Aside from the crowd outside this small diner, there is little movement in downtown Phoenix on a weekend afternoon. It has the apocalyptic feel of downtown St. Paul, so many suits evacuating on Friday at 5 p.m. The voice of a busker, stationed on North Central Avenue and East Adams Street, bounces off the buildings and is heard blocks away.

Alternately, the Mill Avenue District – located a 30-minute train ride away in the adjacent city of Tempe -has brick sidewalks, is inordinately clean and is full of activity.

It’s a mix of chain and charm: Hooters and Five Guys Burgers, but also retro-style clothing store Hippie Gypsy and Old World Books, a used bookstore where a wizardly-looking man with a cane asks if he can help finding anything. I smile, say no and almost trip over a long-haired cat lounging in the stacks. Some of the restaurants with outdoor seating provide mists of water over the patio, so fine it feels like being sprinkled with cool powdered sugar.

I’m third on the scene of a car fire on Saturday afternoon, so close that at least three people ask if it’s my ride. The blue Nissan Versa has flames creeping from the hood to the windshield and the car seems to melt as the fire grows. The driver and a passenger escape with their things before firefighters snuff it using hoses and an axe.

There is an intriguing butte at the foot of the Mill Avenue train stop. The hill has a massive A on the side, visible from Sun Devil Stadium, home of Arizona State football. Dot-sized hikers can be seen walking, some running, up the winding path. I find a father taking his kids through a round of calisthenics and explaining the income levels of professional athletes. It doesn’t take long to get to the top, an elevation of 1,500 feet, with a view into the bowl of the Sun Devils’ stadium -though not quite the field. This is fine, as the Sun Devils are on the road this weekend. When airplanes from Sky Harbor fly over this butte, it seems like I should be able to read the pilot’s nametag.


Game nights must be wicked in downtown Phoenix, where the Arizona Diamondbacks play Major League Baseball at Chase Field and, when there isn’t a lockout, the Phoenix Suns host NBA games at US Airways Center. But this Saturday is quiet -except for a pub crawl of twenty-somethings prowling the city in Mardi Gras beads and fishnet costumes or oversized mascot heads.

A purely scientific question has been eating at me for days. Q: What would a restaurant and bar owned by metal shock rocker Alice Cooper look like? Word on the street is that servers have smears of black makeup under their eyes. A: Alice Cooperstown is a barbecue-themed sports bar and restaurant with an attached souvenir shop. It has T-shirt racks. And its owner, known for maybe or maybe not ripping the head off a live chicken then drinking its blood, closes up shop by 10 p.m. on a Saturday night.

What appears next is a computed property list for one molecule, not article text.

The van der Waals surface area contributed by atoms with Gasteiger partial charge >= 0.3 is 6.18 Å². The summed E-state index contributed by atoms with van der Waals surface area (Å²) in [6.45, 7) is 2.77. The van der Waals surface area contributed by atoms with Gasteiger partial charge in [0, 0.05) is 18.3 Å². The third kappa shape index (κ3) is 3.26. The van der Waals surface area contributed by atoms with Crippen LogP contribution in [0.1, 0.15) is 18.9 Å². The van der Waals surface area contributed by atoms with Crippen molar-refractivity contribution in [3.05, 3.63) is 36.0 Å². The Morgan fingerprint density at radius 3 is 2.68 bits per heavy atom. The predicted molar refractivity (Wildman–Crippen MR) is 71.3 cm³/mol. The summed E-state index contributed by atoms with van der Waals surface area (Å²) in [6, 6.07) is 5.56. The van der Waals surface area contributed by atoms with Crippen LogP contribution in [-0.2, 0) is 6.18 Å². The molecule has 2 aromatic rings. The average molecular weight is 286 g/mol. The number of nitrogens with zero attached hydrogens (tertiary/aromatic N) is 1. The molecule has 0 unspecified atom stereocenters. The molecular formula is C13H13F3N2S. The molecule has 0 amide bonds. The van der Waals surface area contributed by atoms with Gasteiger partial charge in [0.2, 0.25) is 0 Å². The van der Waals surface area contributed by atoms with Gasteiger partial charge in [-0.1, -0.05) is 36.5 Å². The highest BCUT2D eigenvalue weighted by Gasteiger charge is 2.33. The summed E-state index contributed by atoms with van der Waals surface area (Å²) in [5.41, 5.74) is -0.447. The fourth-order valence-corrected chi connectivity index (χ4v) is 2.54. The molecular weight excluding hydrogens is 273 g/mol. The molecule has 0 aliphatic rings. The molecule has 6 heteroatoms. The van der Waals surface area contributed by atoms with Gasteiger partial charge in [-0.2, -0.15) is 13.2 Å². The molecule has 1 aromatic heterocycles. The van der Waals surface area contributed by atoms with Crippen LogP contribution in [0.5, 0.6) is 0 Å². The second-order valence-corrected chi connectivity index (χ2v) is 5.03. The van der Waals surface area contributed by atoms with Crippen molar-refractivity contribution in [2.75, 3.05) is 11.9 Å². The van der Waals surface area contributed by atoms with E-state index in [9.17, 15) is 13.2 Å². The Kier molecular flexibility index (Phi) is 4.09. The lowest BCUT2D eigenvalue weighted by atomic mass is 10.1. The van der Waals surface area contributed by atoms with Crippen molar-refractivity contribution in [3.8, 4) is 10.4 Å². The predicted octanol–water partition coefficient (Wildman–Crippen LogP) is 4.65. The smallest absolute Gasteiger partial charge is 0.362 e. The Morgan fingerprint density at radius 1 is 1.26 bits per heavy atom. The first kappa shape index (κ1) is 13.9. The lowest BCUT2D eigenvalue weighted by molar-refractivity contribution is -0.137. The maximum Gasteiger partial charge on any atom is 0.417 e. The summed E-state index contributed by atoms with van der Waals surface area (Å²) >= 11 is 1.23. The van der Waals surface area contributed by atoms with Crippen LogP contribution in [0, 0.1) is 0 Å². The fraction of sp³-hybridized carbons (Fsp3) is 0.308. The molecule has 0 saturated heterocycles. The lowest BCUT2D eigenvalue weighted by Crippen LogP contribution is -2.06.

Oh, Alice Cooper. How perfectly Coldplay of you.


The bus takes me a little less than a mile from Mystery Castle, which has a back story as interesting as its actual architecture. Boyce Gulley left his wife and daughter in Seattle in the 1930s when he was diagnosed with tuberculosis. He moved to the outskirts of Phoenix and began building a dream castle for his daughter, Mary Lou, using dirt, stone and the kind of stuff one would find cluttering a hoarder’s lawn.

The result was an 18-room, 13-fireplace home complete with secret coves and cubbies, built-in beds and tables, balconies and patios. It took about 15 years to build, and his estranged wife and daughter didn’t find out about it until after his death. They then spent the rest of their lives at the castle. Mary Lou died a year ago.

The castle sits in the foothills of South Mountain, a rocky formation with a view of a golf course and downtown Phoenix, but a half-mile from any sort of main road with nothing else around. The lawn is filled with bird baths, ceramic dogs, cactus plants and wagon wheels. Much of it is without electricity, the sun through recycled windows as its main light source.


It’s a challenge to resign yourself to an indoor educational activity when it is 95 degrees out and sunny. In a mental tournament between the Phoenix Art Museum, Desert Botanical Gardens and Heard Museum. The latter, specializing in American Indian art and culture, wins. A temporary exhibition of Retha Walden Gambaro’s “Attitudes of Prayer” is a collection of smooth sculptures caught in contemplative and freeing moments. Also stunning is Steven Yazzie’s “Fear of a Red Planet: Relocation and Removal 2000.” It is a bit like an extra-large graphic novel-style mural, the story of the forced removal of Arizona’s native population told in panels on the wall in the Ullman Learning Center.